Our brethren in New Jersey were insulted and I am furious.
(an opinion piece by Chelle Cordero)

The National Transportation Safety Board (NTSB) published its findings about the tragic accident which severely injured comedian Tracey Morgan and killed his colleague and friend James McNair last year. Citing various mitigating factors they included an overtired truck driver, lack of seatbelt use, speed, and poor emergency response.

According to the NTSB it took emergency workers 37 minutes to get the van’s occupants out. Investigator Thomas Barth claimed that inadequate training and a lack of appropriate precautions added to the seriousness of the injuries; he later added that New Jersey has no minimum requirement for emergency responder training and certification.

NTSB board member Robert Sumwalt added an insult saying “a cosmetologist in New Jersey has to have more training than an emergency worker.” (Come to think of it, Sumwalt was also insulting cosmetologists by using their training as an inadequate standard.)

For those who are not aware of the extensive skill and training that Emergency Medical Services (EMS) responders go through in New Jersey and all states throughout the United States, here are some of the subjects covered in a Basic EMT class: study of the human body; medical, ethical, and legal issues in emergency medical services; trauma patient assessment; bleeding control method; managing shocks; lifting and moving dead bodies; managing head, spine, and neck injuries; managing soft tissues injuries; respiratory emergencies; environmental emergencies; oxygen administration; applying bandages on wounds; and cardiac emergencies, etc. Since patients usually have not read the “textbook”, EMS responders have to be able to think and act quickly even in the face of danger, hazards and high emotions.

There are various levels of certification; all must start with basic first response training (at least 40-hours). A Basic EMT class includes a minimum of 120-hours of classroom training and practical skills and is a necessary first step for any trained responder. EMT-Intermediate training is an ADDITIONAL 320-hours of training. EMT-Paramedics need to complete another 1000-to-1200-hours of training which is equivalent to a college associate degree in several states. The cost of an EMS education in New Jersey can be more than $6,000.00. And by the way, volunteers wearing an EMT patch receive the same instruction as paid EMS, they are all professionals.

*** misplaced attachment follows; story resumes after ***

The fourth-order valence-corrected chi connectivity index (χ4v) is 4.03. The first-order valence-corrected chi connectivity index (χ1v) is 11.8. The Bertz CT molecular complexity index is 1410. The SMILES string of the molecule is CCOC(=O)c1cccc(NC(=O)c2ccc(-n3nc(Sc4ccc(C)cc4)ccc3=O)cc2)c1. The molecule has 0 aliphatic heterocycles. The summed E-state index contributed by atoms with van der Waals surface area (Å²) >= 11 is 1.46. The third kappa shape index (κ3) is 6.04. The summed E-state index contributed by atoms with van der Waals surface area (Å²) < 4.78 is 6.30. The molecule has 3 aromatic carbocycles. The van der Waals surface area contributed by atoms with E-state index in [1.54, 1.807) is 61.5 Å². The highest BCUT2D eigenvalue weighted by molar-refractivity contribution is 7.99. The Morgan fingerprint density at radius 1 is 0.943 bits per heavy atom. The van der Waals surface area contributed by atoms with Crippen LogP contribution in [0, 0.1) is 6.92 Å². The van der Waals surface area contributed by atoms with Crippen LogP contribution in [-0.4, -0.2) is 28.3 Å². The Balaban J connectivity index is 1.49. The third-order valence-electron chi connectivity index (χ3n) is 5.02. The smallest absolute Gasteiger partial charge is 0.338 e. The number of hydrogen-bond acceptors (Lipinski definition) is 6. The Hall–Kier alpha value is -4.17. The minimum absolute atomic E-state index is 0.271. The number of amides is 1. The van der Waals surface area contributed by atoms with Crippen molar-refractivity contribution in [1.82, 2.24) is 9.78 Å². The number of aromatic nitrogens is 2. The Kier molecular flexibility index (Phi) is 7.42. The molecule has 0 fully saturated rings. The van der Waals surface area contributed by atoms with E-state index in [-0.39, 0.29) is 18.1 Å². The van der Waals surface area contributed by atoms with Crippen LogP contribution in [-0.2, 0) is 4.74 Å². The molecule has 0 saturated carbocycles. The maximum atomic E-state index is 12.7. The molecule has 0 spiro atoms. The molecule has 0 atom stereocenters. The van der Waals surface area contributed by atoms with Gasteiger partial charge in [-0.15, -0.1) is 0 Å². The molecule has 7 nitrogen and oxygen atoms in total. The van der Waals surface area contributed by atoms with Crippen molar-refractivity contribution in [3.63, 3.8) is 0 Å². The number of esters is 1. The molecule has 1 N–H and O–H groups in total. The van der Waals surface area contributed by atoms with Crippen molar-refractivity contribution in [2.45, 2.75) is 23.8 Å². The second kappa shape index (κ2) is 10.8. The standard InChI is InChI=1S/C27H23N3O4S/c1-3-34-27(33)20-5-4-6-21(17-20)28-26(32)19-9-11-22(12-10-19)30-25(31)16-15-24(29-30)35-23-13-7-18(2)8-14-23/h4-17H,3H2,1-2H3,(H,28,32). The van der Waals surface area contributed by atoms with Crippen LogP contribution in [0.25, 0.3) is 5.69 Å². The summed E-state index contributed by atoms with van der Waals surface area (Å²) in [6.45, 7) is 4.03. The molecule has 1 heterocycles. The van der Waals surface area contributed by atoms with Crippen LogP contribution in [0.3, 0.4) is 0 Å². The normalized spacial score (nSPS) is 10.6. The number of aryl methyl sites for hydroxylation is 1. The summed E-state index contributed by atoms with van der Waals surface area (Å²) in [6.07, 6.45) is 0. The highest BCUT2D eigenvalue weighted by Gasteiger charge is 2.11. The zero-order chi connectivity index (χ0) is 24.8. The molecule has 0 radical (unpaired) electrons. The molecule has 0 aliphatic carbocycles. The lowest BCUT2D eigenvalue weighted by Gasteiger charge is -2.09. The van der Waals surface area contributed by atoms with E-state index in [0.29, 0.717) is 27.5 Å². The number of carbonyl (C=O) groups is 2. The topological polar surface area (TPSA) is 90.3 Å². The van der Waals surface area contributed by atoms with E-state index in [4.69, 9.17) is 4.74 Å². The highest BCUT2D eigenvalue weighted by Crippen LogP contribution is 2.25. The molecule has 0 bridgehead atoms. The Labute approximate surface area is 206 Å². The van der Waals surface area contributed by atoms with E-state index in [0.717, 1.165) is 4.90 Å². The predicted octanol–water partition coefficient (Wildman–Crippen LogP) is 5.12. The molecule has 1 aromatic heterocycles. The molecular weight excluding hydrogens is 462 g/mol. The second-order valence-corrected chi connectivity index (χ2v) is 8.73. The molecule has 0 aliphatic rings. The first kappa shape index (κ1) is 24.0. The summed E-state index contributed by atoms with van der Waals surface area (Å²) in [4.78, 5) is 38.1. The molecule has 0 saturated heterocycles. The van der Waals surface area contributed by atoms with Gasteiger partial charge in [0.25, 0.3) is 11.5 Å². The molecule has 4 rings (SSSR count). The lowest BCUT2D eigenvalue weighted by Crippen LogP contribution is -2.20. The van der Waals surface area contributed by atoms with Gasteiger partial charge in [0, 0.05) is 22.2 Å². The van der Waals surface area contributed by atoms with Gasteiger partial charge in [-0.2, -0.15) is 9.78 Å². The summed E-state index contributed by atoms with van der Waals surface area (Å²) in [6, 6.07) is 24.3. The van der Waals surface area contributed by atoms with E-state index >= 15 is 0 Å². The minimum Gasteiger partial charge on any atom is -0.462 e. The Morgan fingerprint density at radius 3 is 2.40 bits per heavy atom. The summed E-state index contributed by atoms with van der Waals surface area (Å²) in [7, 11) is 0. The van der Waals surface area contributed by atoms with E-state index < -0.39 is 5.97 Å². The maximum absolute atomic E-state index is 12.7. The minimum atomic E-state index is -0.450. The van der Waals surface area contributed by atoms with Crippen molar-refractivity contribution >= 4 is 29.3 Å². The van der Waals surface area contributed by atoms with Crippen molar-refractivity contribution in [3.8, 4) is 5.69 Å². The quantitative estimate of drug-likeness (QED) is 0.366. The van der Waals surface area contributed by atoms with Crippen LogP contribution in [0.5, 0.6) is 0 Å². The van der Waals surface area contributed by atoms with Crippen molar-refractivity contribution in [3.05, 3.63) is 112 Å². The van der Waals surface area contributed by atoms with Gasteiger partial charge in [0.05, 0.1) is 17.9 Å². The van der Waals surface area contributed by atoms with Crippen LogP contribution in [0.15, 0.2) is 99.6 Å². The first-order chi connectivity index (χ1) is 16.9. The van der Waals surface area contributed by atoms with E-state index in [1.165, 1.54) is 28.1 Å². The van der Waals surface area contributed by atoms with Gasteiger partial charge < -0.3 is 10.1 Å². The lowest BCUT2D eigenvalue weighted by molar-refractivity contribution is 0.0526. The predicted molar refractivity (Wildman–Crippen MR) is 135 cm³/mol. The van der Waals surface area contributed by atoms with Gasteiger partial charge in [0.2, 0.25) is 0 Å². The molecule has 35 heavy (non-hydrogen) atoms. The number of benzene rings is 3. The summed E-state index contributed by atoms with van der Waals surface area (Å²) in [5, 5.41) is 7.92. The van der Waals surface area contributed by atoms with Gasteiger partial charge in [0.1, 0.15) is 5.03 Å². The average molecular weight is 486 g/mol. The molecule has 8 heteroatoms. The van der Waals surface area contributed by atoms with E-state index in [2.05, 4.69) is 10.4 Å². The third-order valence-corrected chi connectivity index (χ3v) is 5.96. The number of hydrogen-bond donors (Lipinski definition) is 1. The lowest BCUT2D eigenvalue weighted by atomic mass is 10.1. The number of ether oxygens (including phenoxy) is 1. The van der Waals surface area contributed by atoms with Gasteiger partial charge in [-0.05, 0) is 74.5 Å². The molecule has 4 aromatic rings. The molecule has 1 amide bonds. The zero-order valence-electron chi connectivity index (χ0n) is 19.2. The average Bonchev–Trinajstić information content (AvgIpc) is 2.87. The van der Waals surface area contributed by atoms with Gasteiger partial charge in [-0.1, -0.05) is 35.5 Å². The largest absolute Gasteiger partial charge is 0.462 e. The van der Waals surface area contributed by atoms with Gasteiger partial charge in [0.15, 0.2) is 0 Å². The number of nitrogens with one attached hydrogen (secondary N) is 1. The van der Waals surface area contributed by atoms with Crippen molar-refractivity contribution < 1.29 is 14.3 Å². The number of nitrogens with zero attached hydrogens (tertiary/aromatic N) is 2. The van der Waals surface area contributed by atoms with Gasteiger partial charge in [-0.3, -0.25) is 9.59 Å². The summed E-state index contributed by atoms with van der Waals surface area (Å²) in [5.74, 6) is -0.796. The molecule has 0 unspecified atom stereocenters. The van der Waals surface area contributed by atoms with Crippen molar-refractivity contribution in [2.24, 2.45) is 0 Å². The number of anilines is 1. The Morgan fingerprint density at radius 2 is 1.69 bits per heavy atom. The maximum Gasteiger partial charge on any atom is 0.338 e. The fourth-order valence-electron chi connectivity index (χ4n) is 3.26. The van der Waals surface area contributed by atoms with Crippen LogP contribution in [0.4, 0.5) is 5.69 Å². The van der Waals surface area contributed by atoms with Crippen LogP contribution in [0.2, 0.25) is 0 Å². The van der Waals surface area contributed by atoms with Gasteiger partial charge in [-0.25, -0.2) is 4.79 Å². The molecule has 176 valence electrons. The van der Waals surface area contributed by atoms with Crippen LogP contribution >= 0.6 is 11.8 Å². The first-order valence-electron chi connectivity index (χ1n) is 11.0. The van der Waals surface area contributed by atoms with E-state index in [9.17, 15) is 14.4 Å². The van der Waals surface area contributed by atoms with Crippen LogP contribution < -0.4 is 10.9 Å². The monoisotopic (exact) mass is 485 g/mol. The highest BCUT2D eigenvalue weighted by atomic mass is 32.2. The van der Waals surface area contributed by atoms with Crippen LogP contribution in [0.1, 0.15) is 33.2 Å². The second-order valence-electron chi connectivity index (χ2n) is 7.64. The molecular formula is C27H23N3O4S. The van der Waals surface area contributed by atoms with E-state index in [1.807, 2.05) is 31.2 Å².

In regard to Sumwalt’s assertion, New Jersey requires cosmetology students to undergo 1200-training hours at an approved school to learn hair cutting, coloring and styling, manicures and pedicures, makeup, and some also learn about care. Cosmetology training is definitely not shabby, but if you are in a accident or suffering an acute illness, you probably won’t be thinking of having you hair done. There is no comparison between the two.

While I was not at the scene of this horrendous accident and I was not involved in the investigation, as a NYS EMT for nearly three decades, I responded to numerous car accidents. Depending on the condition of the vehicle(s), rescue may have involved “cutting a car open” in order to have access to the patient(s) — this process is often timely and could prove dangerous if not done properly. This could easily have accounted for the delayed extrication and transportation to the hospital. While there are rare instances where an EMS response could have done more, it would be an easy bet to say that EMS responders save lives and more often allow for better survival than without their efforts.

Mr. Morgan’s injuries and Mr. McNair’s death are truly tragic. Truck safety on the road needs improvement and corporations need to allow their drivers appropriate time for rest and travel. All vehicle passengers should be reminded to use their seatbelts. All drivers need to recognize when their driving ability is impaired due to fatigue or illness. We need to hope that future tragedies don’t happen.

I really believe that Mr. Sumwalt and Mr. Barth owe EMTs, Paramedics and all first responders an apology. Without our highly trained and skilled EMS responders, whether paid or volunteer, we would suffer many more losses and permanent disabilities.


The writer spent nearly three decades as a proud VOLUNTEER EMT and her family is complete with both career and volunteer first responders. Chelle Cordero is also the author of two EMS-based novels. Cordero writes a monthly column for 1st Responder News


This week’s Terrific Quote Day will appear tomorrow